When you spend a lot of time living with the excruciating but weirdly rootless pain of migraine, you start to wonder if it’s “all in your head.” There’s a creeping sense of unreality that comes with chronic pain, which defies the usual bodily laws of cause and effect. You start to doubt every decision you’ve made that led you to where you are, wondering if somehow it’s all your fault.

Homme probably wasn’t thinking about literal, physical pain when he wrote the line “I don’t care if it hurts, just so long as it’s real,” nor actual bodily frailty when he sang “I’m so goddamn sick, baby, it’s a sin.” But as a listener, you’re allowed to take from music whatever you need at the time. These were lyrics I could sing along to and mean it.

In some ways, I’ve been incredibly lucky. I have a good team of doctors, a supportive family, access to therapy, a day job and health insurance. Through a lot of trial and error, I’ve been able to find medications that help quell the worst of my symptoms without triggering the kind of addictive spiral that people with chronic pain are especially vulnerable to. The trade-off is I have to live with a certain amount of pain, and pain, quite literally, sucks. Pain will suck the life out of you, if you let it. It’s easy to lose perspective and find yourself mired in despair that things will ever get better.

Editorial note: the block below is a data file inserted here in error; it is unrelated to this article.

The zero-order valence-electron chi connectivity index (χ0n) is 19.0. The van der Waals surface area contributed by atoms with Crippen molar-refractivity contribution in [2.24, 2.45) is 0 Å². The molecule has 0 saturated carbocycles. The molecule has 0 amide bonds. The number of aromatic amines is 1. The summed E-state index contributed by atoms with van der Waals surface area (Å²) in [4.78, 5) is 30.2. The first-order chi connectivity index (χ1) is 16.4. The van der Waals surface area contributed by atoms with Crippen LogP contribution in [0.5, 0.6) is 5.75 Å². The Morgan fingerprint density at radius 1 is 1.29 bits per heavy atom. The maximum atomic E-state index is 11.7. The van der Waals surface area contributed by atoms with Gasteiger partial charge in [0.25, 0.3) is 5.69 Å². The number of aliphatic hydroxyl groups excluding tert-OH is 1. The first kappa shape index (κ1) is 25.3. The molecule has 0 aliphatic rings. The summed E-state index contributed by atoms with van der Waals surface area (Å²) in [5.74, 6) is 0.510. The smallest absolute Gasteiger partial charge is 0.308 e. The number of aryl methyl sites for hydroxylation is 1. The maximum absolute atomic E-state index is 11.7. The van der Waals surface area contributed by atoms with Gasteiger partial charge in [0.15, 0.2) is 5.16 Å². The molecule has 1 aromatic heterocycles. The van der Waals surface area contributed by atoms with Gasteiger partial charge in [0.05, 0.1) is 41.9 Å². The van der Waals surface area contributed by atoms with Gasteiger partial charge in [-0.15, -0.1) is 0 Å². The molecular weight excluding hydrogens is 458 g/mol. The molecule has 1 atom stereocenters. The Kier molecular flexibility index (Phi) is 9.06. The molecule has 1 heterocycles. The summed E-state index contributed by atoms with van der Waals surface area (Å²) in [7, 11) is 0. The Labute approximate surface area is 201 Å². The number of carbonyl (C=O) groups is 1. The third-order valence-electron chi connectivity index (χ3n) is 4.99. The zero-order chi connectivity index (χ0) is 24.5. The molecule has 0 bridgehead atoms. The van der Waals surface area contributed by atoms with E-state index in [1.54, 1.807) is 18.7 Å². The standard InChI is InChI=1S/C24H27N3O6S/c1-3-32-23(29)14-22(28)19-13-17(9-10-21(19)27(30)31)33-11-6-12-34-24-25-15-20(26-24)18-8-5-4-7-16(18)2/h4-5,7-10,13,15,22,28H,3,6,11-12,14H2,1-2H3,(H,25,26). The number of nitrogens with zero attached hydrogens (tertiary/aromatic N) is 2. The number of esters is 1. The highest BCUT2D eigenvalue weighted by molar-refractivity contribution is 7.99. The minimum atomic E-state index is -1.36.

When you’re going through something miserable, good art can be a mirror with which to see yourself more clearly. In the brain, physical and mental pain have surprisingly similar mechanisms. Beating myself up, doubting myself, isolating myself, trying to keep my pain under wraps- these things weren’t helping me get better. Era Vulgaris helped me to recognize that.

Ultimately, it’s hard to say why music does what it does. Maybe the narrative I’ve built around Era Vulgaris doesn’t make sense to anyone but me. Maybe there’s just something about the particular timbre of Homme’s guitar that resonates deeply with my ailing brain. Some people have crystals, magnets and aromatherapy. I have Queens of the Stone Age.